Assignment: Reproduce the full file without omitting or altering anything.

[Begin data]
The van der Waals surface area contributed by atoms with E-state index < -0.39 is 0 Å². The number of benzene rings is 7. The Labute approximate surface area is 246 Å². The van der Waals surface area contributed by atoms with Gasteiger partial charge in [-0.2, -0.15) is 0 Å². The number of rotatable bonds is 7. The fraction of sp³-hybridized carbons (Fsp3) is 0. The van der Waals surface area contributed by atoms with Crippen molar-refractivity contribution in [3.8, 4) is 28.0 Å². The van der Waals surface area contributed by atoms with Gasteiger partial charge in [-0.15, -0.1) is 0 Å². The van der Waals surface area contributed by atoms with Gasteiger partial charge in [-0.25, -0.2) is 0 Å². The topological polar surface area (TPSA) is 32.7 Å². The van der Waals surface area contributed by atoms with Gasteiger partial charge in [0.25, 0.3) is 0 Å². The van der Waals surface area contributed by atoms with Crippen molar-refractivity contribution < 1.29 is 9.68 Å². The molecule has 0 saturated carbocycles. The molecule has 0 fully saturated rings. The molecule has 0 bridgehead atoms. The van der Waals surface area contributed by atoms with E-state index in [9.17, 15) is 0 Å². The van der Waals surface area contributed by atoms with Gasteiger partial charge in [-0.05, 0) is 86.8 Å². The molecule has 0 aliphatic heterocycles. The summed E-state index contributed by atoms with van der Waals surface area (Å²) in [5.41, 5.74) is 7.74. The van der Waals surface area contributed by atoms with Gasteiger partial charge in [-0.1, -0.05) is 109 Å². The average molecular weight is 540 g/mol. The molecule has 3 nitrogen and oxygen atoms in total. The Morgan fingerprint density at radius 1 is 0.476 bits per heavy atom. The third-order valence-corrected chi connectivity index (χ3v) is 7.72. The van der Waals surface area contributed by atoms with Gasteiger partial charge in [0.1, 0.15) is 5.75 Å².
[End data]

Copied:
The van der Waals surface area contributed by atoms with E-state index < -0.39 is 0 Å². The number of benzene rings is 7. The Labute approximate surface area is 246 Å². The van der Waals surface area contributed by atoms with Gasteiger partial charge in [-0.2, -0.15) is 0 Å². The number of rotatable bonds is 7. The fraction of sp³-hybridized carbons (Fsp3) is 0. The van der Waals surface area contributed by atoms with Crippen molar-refractivity contribution in [3.8, 4) is 28.0 Å². The van der Waals surface area contributed by atoms with Gasteiger partial charge in [-0.15, -0.1) is 0 Å². The van der Waals surface area contributed by atoms with Gasteiger partial charge in [-0.25, -0.2) is 0 Å². The topological polar surface area (TPSA) is 32.7 Å². The van der Waals surface area contributed by atoms with Gasteiger partial charge in [0.25, 0.3) is 0 Å². The van der Waals surface area contributed by atoms with Crippen molar-refractivity contribution < 1.29 is 9.68 Å². The molecule has 0 saturated carbocycles. The molecule has 0 fully saturated rings. The molecule has 0 bridgehead atoms. The van der Waals surface area contributed by atoms with E-state index in [9.17, 15) is 0 Å². The van der Waals surface area contributed by atoms with Gasteiger partial charge in [-0.05, 0) is 86.8 Å². The molecule has 0 aliphatic heterocycles. The summed E-state index contributed by atoms with van der Waals surface area (Å²) in [5.41, 5.74) is 7.74. The van der Waals surface area contributed by atoms with Gasteiger partial charge in [-0.1, -0.05) is 109 Å². The average molecular weight is 540 g/mol. The molecule has 3 nitrogen and oxygen atoms in total. The Morgan fingerprint density at radius 1 is 0.476 bits per heavy atom. The third-order valence-corrected chi connectivity index (χ3v) is 7.72. The van der Waals surface area contributed by atoms with Gasteiger partial charge in [0.1, 0.15) is 5.75 Å².